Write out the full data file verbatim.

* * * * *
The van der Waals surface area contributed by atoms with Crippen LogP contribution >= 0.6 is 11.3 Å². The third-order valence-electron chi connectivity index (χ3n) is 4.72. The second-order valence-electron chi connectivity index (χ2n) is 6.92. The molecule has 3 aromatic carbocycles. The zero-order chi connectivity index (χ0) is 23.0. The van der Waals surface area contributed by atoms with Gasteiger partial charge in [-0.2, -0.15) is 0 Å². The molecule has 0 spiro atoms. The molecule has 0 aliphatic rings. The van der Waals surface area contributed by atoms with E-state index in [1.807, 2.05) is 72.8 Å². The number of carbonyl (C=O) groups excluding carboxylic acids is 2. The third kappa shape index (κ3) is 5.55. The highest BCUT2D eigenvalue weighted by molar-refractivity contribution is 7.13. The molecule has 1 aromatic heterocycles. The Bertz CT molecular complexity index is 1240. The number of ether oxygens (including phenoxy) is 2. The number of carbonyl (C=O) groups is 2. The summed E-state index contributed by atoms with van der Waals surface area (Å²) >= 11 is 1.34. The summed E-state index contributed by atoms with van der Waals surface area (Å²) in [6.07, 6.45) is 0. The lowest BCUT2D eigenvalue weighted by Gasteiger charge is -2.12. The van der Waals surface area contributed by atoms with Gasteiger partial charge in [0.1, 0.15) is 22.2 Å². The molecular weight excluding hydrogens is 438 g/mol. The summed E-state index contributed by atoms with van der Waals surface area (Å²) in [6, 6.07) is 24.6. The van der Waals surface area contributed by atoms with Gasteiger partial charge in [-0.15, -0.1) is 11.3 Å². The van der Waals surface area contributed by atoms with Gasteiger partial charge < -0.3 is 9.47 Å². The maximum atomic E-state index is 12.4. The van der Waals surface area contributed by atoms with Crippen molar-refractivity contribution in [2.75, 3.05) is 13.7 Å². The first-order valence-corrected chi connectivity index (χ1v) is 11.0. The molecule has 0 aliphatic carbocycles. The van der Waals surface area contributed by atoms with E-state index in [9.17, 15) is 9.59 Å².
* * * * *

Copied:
The van der Waals surface area contributed by atoms with Crippen LogP contribution >= 0.6 is 11.3 Å². The third-order valence-electron chi connectivity index (χ3n) is 4.72. The second-order valence-electron chi connectivity index (χ2n) is 6.92. The molecule has 3 aromatic carbocycles. The zero-order chi connectivity index (χ0) is 23.0. The van der Waals surface area contributed by atoms with Gasteiger partial charge in [-0.2, -0.15) is 0 Å². The molecule has 0 spiro atoms. The molecule has 0 aliphatic rings. The van der Waals surface area contributed by atoms with E-state index in [1.807, 2.05) is 72.8 Å². The number of carbonyl (C=O) groups excluding carboxylic acids is 2. The third kappa shape index (κ3) is 5.55. The highest BCUT2D eigenvalue weighted by molar-refractivity contribution is 7.13. The molecule has 1 aromatic heterocycles. The Bertz CT molecular complexity index is 1240. The number of ether oxygens (including phenoxy) is 2. The number of carbonyl (C=O) groups is 2. The summed E-state index contributed by atoms with van der Waals surface area (Å²) >= 11 is 1.34. The summed E-state index contributed by atoms with van der Waals surface area (Å²) in [6.07, 6.45) is 0. The lowest BCUT2D eigenvalue weighted by Gasteiger charge is -2.12. The van der Waals surface area contributed by atoms with Gasteiger partial charge in [0.1, 0.15) is 22.2 Å². The molecular weight excluding hydrogens is 438 g/mol. The summed E-state index contributed by atoms with van der Waals surface area (Å²) in [6, 6.07) is 24.6. The van der Waals surface area contributed by atoms with Gasteiger partial charge in [-0.15, -0.1) is 11.3 Å². The van der Waals surface area contributed by atoms with Gasteiger partial charge < -0.3 is 9.47 Å². The maximum atomic E-state index is 12.4. The van der Waals surface area contributed by atoms with Crippen molar-refractivity contribution in [2.75, 3.05) is 13.7 Å². The first-order valence-corrected chi connectivity index (χ1v) is 11.0. The molecule has 0 aliphatic carbocycles. The van der Waals surface area contributed by atoms with E-state index in [9.17, 15) is 9.59 Å².